When the unstable phase just after seeding shifts to the rather stable phase of crystal growth, the above described processes are cancelled and the sugar solution is supplied again. Crystals of sugar grow gradually and the volume of massecuite (a slurry composed of crystals and molasses) also increases gradually.

In this stage, the surface area of any crystal increases, self-equilibrium is established and a quite stable condition is reached. Namely, as the surface area of each crystal increases. the speed of crystallization of sugar is accelerated. The crystallization speed depends on the degree of supersaturation; the speed is quickened with the rising of the degree of supersaturation and slows down with the fall thereof. Thus, the change in crystallization speed tends to decrease that in the degree of supersaturation. However, care must be taken of at this stage since adhesion, twinning and conglomeration of crystals are easily caused.

6. Boiling-down When the diameter of each crystal reaches a predetermined dimension, the supply of sugar solution is stopped. Then, heating is continued to perform the boiling-down. This step is necessary to make the solution have such a fluidity as is suitable for the centrifugal separation as the next step and to increase the rate of crystallization.

lfa desired consistency is reached. the valve 10 of the heat exchanger 9 is closed and the valve 2 is opened to reduce the pressure in the vacuum pan 1.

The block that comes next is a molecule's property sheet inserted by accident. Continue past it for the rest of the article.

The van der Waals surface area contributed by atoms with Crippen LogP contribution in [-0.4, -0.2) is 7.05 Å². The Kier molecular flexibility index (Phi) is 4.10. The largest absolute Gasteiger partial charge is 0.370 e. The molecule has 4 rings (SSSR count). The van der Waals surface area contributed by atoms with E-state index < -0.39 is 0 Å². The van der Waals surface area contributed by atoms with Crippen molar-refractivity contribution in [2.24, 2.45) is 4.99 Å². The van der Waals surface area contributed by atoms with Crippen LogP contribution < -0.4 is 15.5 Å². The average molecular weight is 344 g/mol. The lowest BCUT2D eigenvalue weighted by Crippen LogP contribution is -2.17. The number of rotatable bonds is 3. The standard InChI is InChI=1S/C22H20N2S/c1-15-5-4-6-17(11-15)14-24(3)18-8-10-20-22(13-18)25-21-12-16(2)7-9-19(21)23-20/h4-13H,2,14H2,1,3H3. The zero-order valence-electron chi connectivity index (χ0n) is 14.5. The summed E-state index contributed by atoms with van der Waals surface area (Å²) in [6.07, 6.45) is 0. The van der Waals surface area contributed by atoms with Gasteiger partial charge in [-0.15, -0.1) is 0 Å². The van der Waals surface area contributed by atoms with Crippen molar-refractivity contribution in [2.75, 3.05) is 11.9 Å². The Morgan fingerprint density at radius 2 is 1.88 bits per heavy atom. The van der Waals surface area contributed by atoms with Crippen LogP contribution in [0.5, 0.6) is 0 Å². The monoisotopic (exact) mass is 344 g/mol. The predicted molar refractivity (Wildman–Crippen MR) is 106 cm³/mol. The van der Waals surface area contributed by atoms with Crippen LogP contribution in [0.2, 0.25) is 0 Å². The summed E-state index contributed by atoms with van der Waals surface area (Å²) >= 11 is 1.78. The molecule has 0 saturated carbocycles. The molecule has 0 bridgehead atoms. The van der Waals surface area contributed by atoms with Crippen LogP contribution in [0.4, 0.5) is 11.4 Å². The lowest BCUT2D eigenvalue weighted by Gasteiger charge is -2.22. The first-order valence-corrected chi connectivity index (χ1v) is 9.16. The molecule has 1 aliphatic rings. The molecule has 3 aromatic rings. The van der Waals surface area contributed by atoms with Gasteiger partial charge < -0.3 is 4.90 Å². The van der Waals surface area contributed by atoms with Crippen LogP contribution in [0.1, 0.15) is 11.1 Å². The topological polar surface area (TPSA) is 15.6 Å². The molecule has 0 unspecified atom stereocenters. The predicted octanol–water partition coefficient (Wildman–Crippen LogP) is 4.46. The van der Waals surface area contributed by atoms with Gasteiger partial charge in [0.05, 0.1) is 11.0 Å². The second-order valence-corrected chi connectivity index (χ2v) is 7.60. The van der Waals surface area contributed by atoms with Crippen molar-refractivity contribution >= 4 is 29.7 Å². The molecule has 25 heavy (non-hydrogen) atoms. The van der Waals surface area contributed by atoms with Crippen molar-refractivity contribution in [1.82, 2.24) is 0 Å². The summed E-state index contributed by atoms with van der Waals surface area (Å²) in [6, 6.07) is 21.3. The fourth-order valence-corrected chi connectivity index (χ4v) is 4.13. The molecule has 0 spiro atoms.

7. Discharge The discharge valve 14 of the vacuum pan 1 is opened and the massecuite is discharged to be treated by the next separation process. The massecuite is then divided through centrifugal separation into crystals and molasses. Thereafter, the separated crystals are passed through a dryer and a cooler and stored in silos or sugar bins and the sugar is packed and sent to the market.

8. Washing of the pan A washing steam valve 15 and a washing water valve 16 are opened and the inside of the vacuum pan 1 is cleaned with steam and hot water. Thus the vacuum pan 1 is prepared for the following boiling step.

Reference numeral 17 designates an orifice; 18 a pressure-difference detector to detect the pressures of steam before and after the orifice l8; 19 an arithmetic unit to measure the flow rate of steam on the basis of Bemoullis theorem in response to the output of the detector l8; and 20 a programmer for the quantity of steam flow. A signal from the programmer 20 is applied through a selector 21 to a steam flow controller 22 and the aperture of the valve 10 is controlled in response to the deviation of the output of the arithmetic unit 19 from the reference signal of the programmer 20. A pressure detector 23 measures the absolute pressure in the vacuum pan 1, a temperature measuring element 24 measures the boiling point of the sugar solution in the vacuum pan, and a pressure-temperature transducer 25 obtains from the absolute pressure in the pan the corresponding temperature in accordance with the pressure-temperature characteristic of the solvent (water in this case). A supersaturation detector 26 receives the outputs of the element 24 and the transducer 25 to obtain the degree of supersaturation. A cooling water controller 27 receives the output signal of the pressure detector 23 to control the cooling water valve 5. An electromagnetic flow meter 28 delivers an output proportional to the flow rate of sugar solution to be applied to an arithmetic unit 29, the output signal of which, representative of the flow rate of sugar solution, is applied to a sugar-solution supply controller 30.